Beijing is doing this by building artificial islands on which military installations of all kinds have been based in a bid to control the seas which are dominated by the powerful US Navy.
The spectre of a invasion of Taiwan — which broke away from China in 1949 — is ever present and in 2019 President Xi Jinping may decide to reunite the “renagade state” with the mainland in time for the 100th anniversary of the Chinese Communist Party.
Could war break out between America and Iran?
Donald Trump pulled out of an international agreement on Iran’s nuclear programme earlier this year and reimposed sanctions on Tehran, He claims the Islamic republic had broken the deal by secretly building nukes.
The sanctions have exacerbated a financial crisis in Iran that has sent the value of its currency tumbling, leading to widespread protests and warnings of revolution. The regime may wish to divert attention by carrying out revenge attacks on Israel and the US.
Is North Korea really a threat to world peace?
North Korean leader Kim Jong Un and Trump pledged to work towards denuclearisation at their landmark June summit in Singapore. But the agreement was short on specifics and negotiations have made little headway since. And it appears Kim is doing little to dismantle his missiles despite promises made to the US President.
Earlier this month images within a report from the Center for Strategic and International Studies which has identified 13 secret facilities used to produce missiles and related technology.
Will Donald Trump risk starting a world war?
Arms-control experts say the rest of the world really should be worried about the potential fallout from some of the President’s tweets. John Andrews, International affairs expert and veteran foreign correspondent, told Sun Online: “He [Trump] will be a real challenge for diplomats.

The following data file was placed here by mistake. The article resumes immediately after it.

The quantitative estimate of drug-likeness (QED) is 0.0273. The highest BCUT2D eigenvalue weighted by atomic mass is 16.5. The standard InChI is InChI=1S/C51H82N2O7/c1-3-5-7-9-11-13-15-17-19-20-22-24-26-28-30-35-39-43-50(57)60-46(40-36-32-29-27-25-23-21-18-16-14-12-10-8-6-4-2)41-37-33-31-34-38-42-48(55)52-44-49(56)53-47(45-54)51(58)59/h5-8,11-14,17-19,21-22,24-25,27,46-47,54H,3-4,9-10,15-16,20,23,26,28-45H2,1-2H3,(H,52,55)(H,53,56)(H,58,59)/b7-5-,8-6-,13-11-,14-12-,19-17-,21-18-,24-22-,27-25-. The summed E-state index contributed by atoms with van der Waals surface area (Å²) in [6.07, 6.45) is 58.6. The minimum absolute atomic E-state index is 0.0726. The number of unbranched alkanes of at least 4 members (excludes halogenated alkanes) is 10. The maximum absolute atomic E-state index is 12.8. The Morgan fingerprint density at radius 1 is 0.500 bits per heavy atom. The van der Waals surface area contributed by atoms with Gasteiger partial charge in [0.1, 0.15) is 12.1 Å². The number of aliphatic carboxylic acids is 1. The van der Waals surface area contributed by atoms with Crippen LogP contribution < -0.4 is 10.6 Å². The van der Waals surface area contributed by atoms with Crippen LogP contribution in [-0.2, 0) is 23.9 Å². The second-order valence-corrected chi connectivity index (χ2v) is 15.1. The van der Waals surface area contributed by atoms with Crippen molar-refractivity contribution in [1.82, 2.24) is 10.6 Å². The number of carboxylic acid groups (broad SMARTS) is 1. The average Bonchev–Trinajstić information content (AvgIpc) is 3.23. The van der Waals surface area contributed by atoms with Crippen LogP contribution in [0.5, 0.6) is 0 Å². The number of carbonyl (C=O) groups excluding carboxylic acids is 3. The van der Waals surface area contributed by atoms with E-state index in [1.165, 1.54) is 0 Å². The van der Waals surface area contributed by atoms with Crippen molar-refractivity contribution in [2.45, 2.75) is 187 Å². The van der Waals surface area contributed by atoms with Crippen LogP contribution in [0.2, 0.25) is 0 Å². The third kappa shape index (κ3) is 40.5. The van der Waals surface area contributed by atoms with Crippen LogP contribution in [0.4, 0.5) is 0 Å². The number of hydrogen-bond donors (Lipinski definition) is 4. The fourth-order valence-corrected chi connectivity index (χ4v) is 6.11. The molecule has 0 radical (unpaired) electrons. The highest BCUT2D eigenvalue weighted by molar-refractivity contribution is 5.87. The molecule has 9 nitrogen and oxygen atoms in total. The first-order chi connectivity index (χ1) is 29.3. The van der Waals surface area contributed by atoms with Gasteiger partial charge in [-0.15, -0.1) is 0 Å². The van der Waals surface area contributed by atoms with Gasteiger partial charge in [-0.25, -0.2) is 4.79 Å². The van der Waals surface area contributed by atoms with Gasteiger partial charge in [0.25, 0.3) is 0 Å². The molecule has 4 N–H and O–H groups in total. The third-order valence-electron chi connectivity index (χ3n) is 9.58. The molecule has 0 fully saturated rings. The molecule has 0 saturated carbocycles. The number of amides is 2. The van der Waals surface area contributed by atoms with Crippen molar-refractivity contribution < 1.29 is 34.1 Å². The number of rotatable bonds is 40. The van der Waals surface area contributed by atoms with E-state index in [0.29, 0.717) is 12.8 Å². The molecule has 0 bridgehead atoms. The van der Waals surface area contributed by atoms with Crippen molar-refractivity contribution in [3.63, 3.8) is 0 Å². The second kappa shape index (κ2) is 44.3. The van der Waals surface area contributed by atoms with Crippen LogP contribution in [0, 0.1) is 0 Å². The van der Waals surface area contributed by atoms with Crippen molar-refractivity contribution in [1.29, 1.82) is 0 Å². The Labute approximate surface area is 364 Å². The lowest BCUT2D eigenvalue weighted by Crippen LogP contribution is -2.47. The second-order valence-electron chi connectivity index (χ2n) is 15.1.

“One of the reasons is that we’ve become used to there just being one genuinely unpredictable world leader and that was Kim Jong-un. “Now we have a second, Donald J Trump – and we are waiting to see how he will preside.
“There are big question marks over his character that came up during the campaign – is this alarmist? “It’s difficult to know.”
What is the latest Kashmir-Pakistan conflict
The region of Kashmir has always been a contentious issue even before India and Pakistan won their independence from Britain. The local ruler of the region chose India because Kashmir was free to accede to either India or Pakistan.
Many people who live in the region do not want to be controlled by India – they want independence or a union with Pakistan. The inhabitants of Kashmir are more than 60 per cent Muslim making it the the only state within India where they are in the majority.
There has been violence in the area since 1989 but fresh violence hit the area after the death of a militant leader in July 2016. On February 27, India claimed it shot down a Pakistani warplane after two of its fighters were downed by Pakistan, in a terrifying escalation of tensions between the nuclear-armed neighbours.
Military spokesman Maj Gen Asif Ghafoor said the Pakistan air force had shot down the jets after they crossed the border leading to the capture of two pilots – one of who is reportedly being treated in hospital.
Disturbing footage emerged showing local Kashmiris kicking and punching one of the pilots across the head and body as he lies helpless on the ground.
Tensions between the two nuclear-armed neighbours have reached boiling point after India carried out air strikes against Pakistani militants on February 26 in Balakot – located in a remote valley in Pakistan’s Khyber Pakhtunkhwa province.